Millet, Sunflower, Flax, Amaranth and Sesame Naturally Leavened Sandwich Bread.

Seeded Sandwich Bread Loaf Crumb

I’m on a mission to not buy anymore bread. Sure, I’ll still buy loaves from bakeries that I respect or that have an interesting loaf I want to try but when it comes to my daily sandwich loaves I’ve decided to make them myself from here on out.

Why did I decide this? For one thing, I know how to make bread and I like doing it so it’d be kind of dumb not to. But the real reason stems from a recent visit to the local health food supermarket. While browsing the aisles, I decided to take a look at some sandwich breads and find out what they’re made of. I expected the loaves at this store to contain whole ingredients with no added chemicals considering this was a health food store. For the most part the loaves had decent ingredients but I was surprised to find that almost every single sandwich loaf contained added gluten. I was a bit disappointed. I’m definitely not one to jump on the “gluten is evil” bandwagon, in fact I love gluten, but could the fact that we’re pumping pure gluten into supposedly healthy loaves of bread have something to do with the rise in people who can’t seem to tolerate it? I don’t really have the answer to that question(and it doesn’t seem like food scientists do either yet) but I do think I could do better than these supermarket breads from both a health and flavor standpoint.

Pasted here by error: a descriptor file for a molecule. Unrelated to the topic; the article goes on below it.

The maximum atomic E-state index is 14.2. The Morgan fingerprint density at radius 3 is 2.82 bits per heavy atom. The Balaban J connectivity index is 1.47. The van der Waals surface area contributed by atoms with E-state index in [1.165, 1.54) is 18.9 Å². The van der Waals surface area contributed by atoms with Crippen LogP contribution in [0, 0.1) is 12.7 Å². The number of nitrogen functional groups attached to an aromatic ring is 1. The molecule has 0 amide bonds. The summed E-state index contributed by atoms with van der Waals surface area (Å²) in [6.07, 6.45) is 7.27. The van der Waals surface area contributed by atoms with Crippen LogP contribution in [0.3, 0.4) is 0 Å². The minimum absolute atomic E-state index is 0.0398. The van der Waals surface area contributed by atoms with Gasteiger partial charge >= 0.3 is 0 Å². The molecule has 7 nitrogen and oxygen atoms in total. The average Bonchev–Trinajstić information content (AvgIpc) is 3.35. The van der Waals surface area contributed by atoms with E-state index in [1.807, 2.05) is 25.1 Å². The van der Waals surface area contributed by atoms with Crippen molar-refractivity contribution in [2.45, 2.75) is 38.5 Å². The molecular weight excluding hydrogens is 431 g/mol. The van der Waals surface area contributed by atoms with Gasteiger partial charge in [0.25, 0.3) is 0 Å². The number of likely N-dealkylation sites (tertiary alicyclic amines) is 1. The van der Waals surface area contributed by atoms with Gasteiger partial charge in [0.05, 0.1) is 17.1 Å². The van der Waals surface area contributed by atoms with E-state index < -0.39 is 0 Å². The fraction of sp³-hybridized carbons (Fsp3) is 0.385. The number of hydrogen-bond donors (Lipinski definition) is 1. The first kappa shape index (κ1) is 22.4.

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Chad Robertson’s Nordic Travels and Whole Grain Baking

A great article by Chad Robertson of Tartine Bakery, written for Food Arts Magazine, was recently brought to my attention by breadsong from The Fresh Loaf. The article is all about Robertson’s travels to the Scandinavian countries to learn about their breads and the Nordic style of baking. In the article, Robertson talks about the ancient flours and grains that are seeing a revival in the area and the many different ways they can be used to create delicious, flavorful bread. Towards the end of the article, Robertson shares his plans for using these grains in breads he’s creating for his new bread sandwich shop in San Francisco and even shares his recipe for Rugbrøt, a dense Danish Rye bread. Continue reading